After seeing A Serious Man, a few months back, I had the idea to start tracking whether shlemiels were returning to film and fiction. Two weeks ago, Tablet Magazine ran a short piece by Marissa Brostoff arguing that Baumbach's Greenberg and Sam Lipsyte's new novel, The Ask, "breathe new life into the figure of the shlemiel".
Is Ben Stiller's character in Greenberg a shlemiel? What does a shlemiel look like in contemporary film (as opposed to the shlemiels of Yiddish literature and in the writings of Bellow, Roth, Malamud)? Why would be seeing a return to the shlemiel now? (A question that Brostoff doesn't answer.)
It's arguable whether Larry Gopnik in the Coen Brother's film "A Serious Man" is a shlemiel.
In mid-February, I asked Ruth Wisse, Martin Peretz Professor of Yiddish Literature and Professor of Comparative Literature at Harvard University, and author (among other books) of The Shlemiel as Modern Hero (1976), about whether Gopnik is a shlemiel. Wisse wrote in an email, "The schlemiel character that interested me was the "loser-as-winner:" he is a figure of comedy, who nonetheless persuades us of his staying powers, and of his moral authority. There is profound irony involved. The very sorrowful protagonist of the Coen Brothers' movie is too beaten to fit my model. The Judd Apatow character does seem the type, though he is merely a little shlobby, not really a loser, not like Gimpel, or Herzog, or the other characters I describe. No doubt the Jewish type has influenced American humor, but the schlemiel was born of real failure--failure as a man."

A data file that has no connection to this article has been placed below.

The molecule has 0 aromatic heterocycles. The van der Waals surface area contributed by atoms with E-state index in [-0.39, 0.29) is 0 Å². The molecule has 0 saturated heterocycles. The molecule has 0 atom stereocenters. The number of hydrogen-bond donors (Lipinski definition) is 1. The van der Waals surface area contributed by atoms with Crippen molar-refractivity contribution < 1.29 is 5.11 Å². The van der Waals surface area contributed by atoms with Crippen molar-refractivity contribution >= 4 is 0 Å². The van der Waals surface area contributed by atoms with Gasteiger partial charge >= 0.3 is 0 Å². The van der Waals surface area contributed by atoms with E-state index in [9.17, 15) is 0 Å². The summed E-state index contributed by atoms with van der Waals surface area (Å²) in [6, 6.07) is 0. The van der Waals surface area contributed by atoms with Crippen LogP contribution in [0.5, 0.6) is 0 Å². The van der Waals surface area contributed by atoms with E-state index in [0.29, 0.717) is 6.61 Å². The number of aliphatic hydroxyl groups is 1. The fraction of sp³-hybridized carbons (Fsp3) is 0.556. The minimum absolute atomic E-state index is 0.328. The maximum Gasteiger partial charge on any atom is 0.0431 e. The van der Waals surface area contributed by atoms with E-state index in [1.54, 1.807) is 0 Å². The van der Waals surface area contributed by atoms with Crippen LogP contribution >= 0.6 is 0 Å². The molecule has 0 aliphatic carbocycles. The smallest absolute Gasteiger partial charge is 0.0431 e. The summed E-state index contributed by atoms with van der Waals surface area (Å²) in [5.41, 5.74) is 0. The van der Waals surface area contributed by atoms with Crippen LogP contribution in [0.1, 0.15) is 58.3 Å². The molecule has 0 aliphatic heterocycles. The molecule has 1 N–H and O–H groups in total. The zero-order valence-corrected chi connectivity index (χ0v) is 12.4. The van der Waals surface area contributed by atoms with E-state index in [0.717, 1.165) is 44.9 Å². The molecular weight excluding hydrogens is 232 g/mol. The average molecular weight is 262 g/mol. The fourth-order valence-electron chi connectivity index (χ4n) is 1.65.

Baumbach's film Greenberg, like his earlier film Squid and the Whale, is about male anxiety about becoming a man. Oddly, I noticed that the father-son relationship, so central to a boy forming an identity as a man, and at the heart of the story of Squid and the Whale, is absent from Greenberg. Greenberg's father is not shown or mentioned in the film. The two Greenberg brothers do mention their mother, that she has recently died, and Greenberg, in his honest, emotional voice mail that he leaves for Florence, says that he misses her.
For Greenberg to be a shlemiel, he must be a "loser-as-winner", as Wisse put it, not simply a fool. And in the end, we see that he is a loser-as-winner: he gets the beautiful girl.
Baumbach seems to be obviously referencing Bellow's Herzog, in calling his movie by the character's last name, and having Greenberg, like Herzog, constantly writing letters of complaint. Greenberg is a shlemiel in the same way that Herzog is. Both have over-excited, over-active minds; they are brimming over with verbosity and shrewd observations. They see too much; they feel too much, so they seem crazy, and yet in their strangeness, they reach insights. There is a great scene in Greenberg at a children's birthday party where Ben Stiller comments that the fathers are dressed like children and the children are dressed like super heroes. He is constantly analyzing those around him and finding them unworthy. In one scene after dissecting the behavior of those at a nearby table with witty darts, he says, "I'm strangely on tonight." And yet he is too "on," all the time. Similarly, the novel Herzog starts out, ". . .though he still behaved oddly, he felt confident, cheerful, clairvoyant, and strong. He had fallen under a spell and was writing letters to everyone under the sun."